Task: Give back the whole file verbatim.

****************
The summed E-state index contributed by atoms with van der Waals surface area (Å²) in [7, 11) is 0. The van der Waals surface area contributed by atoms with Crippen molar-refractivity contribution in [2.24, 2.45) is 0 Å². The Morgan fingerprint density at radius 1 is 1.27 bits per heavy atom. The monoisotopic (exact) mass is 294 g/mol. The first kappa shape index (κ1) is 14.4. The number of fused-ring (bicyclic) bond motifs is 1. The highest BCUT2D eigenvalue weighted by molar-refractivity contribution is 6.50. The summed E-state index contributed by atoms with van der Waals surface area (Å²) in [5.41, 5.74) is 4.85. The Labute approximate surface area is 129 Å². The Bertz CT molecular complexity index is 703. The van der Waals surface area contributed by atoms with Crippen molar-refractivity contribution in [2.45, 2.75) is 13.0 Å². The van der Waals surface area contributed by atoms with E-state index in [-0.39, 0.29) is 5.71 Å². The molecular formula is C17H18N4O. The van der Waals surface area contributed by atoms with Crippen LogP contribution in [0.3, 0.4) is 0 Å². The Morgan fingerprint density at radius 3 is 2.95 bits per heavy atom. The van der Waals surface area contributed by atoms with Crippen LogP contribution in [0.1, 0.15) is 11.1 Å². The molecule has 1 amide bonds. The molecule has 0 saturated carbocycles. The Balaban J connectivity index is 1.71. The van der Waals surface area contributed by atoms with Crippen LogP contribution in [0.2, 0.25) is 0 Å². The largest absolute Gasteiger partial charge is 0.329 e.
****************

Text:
The summed E-state index contributed by atoms with van der Waals surface area (Å²) in [7, 11) is 0. The van der Waals surface area contributed by atoms with Crippen molar-refractivity contribution in [2.24, 2.45) is 0 Å². The Morgan fingerprint density at radius 1 is 1.27 bits per heavy atom. The monoisotopic (exact) mass is 294 g/mol. The first kappa shape index (κ1) is 14.4. The number of fused-ring (bicyclic) bond motifs is 1. The highest BCUT2D eigenvalue weighted by molar-refractivity contribution is 6.50. The summed E-state index contributed by atoms with van der Waals surface area (Å²) in [5.41, 5.74) is 4.85. The Labute approximate surface area is 129 Å². The Bertz CT molecular complexity index is 703. The van der Waals surface area contributed by atoms with Crippen molar-refractivity contribution in [2.45, 2.75) is 13.0 Å². The van der Waals surface area contributed by atoms with E-state index in [-0.39, 0.29) is 5.71 Å². The molecular formula is C17H18N4O. The van der Waals surface area contributed by atoms with Crippen LogP contribution in [0.3, 0.4) is 0 Å². The Morgan fingerprint density at radius 3 is 2.95 bits per heavy atom. The van der Waals surface area contributed by atoms with Crippen LogP contribution in [0.1, 0.15) is 11.1 Å². The molecule has 1 amide bonds. The molecule has 0 saturated carbocycles. The Balaban J connectivity index is 1.71. The van der Waals surface area contributed by atoms with Crippen LogP contribution in [0.2, 0.25) is 0 Å². The largest absolute Gasteiger partial charge is 0.329 e.